People v. Shells

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[Crim. No. 14839. In Bank. Apr. 26, 1971.]

THE PEOPLE, Plaintiff and Respondent, v. SAM SHELLS, JR., Defendant and Appellant.

(Opinion by Sullivan, J., expressing the unanimous view of the court.) [4 Cal. 3d 627]

COUNSEL

Edward J. Horowitz, under appointment by the Supreme Court, and Albert D. Silverman, under appointment by the Court of Appeal, for Defendant and Appellant.

Thomas C. Lynch, Attorney General, William E. James, Assistant Attorney General, and Lawrence P. Scherb II, Deputy Attorney General, for Plaintiff and Respondent.

OPINION

SULLIVAN, J.

In an amended and consolidated information defendant Sam Shells, Jr., was charged with the kidnaping, rape, and oral copulation (Pen. Code, §§ 207, 261.3 and 288a respectively) of Dorene K., and the kidnaping and rape of Elizabeth B. fn. 1 After a trial by jury defendant was found guilty of all five counts charged. He appeals from the judgment of conviction.

Generally speaking, the evidence adduced by the prosecution in this case showed that defendant, on two separate occasions within a six-month period, accosted a lone woman on the street in the early hours of the morning, forced her under threat of imminent bodily harm to accompany him to a nearby place of relative privacy, and there perpetrated a sexual assault upon her. It is defendant's primary contention that this evidence-- while clearly sufficient to support his conviction for the rapes of the two victims and the oral copulation of one of them--was not sufficient to support conviction on either of the kidnaping counts in light of our decision in People v. Daniels (1969) 71 Cal. 2d 1119 [80 Cal. Rptr. 897, 459 P.2d 225]. In addition defendant contends that the judgment must be reversed because he was denied his constitutional right to effective counsel at trial.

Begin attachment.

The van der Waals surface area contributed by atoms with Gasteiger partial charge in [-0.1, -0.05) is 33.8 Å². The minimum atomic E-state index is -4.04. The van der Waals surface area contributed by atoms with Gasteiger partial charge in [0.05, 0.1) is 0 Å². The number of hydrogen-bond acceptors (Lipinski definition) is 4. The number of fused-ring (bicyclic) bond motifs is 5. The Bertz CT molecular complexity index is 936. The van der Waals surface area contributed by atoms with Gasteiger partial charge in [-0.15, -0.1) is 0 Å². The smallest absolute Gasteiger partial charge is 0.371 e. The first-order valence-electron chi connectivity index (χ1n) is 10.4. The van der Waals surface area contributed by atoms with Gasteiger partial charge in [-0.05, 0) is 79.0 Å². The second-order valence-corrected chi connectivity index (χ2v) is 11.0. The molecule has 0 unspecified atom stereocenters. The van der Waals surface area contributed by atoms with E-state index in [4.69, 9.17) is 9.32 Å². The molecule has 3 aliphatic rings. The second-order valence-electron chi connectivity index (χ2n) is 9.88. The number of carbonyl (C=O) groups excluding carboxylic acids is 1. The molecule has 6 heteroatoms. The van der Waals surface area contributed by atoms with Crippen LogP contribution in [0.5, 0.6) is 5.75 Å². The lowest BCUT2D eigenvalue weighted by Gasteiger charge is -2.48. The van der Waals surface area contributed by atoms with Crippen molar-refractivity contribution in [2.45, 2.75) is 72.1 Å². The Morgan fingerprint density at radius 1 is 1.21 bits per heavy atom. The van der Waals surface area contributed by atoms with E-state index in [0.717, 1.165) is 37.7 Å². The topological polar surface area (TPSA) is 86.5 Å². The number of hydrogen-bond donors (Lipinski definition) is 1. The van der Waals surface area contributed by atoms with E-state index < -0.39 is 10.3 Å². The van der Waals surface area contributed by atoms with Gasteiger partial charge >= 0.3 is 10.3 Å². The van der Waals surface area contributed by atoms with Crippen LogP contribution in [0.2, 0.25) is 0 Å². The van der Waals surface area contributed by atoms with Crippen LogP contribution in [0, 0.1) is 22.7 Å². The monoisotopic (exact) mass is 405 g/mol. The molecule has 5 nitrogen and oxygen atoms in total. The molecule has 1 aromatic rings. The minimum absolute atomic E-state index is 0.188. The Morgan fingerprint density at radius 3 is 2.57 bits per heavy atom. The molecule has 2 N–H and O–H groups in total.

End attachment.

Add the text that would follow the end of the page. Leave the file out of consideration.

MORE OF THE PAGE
We have concluded that defendant's contention concerning the adequacy of his trial counsel has merit and that the judgment must be reversed in its entirety for this reason. In these circumstances we do not address ourselves to his contention concerning the application of Daniels to the facts adduced at trial. In the event of retrial the facts will be fully developed with reference to the Daniels standard, and the trier of fact will consider the kidnaping counts in light of that standard. fn. 2 [4 Cal. 3d 629]

We set forth the facts relevant to defendant's contention that he was denied his constitutional right to the effective assistance of counsel at trial. On January 15, 1969, the consolidated amended information was filed and one prior conviction was alleged therein as follows: "That before the commission of the offenses hereinbefore set forth in this information, [defendant] was on or about the 20th day of April, 1967, in the Superior Court of the State of California, for the County of Los Angeles, convicted of the crime of VIOLATION OF SECTION 459, PENAL CODE, a felony." Defendant denied the alleged prior conviction at that time and the matter was continued for trial, defendant having waived time.

Commencing on February 28, 1969, defendant was represented by his trial counsel, a member of the public defender's office. When the case finally came on for trial on June 5, 1969, defendant admitted the alleged prior conviction on advice of counsel. Defendant did not testify in his own behalf at the trial.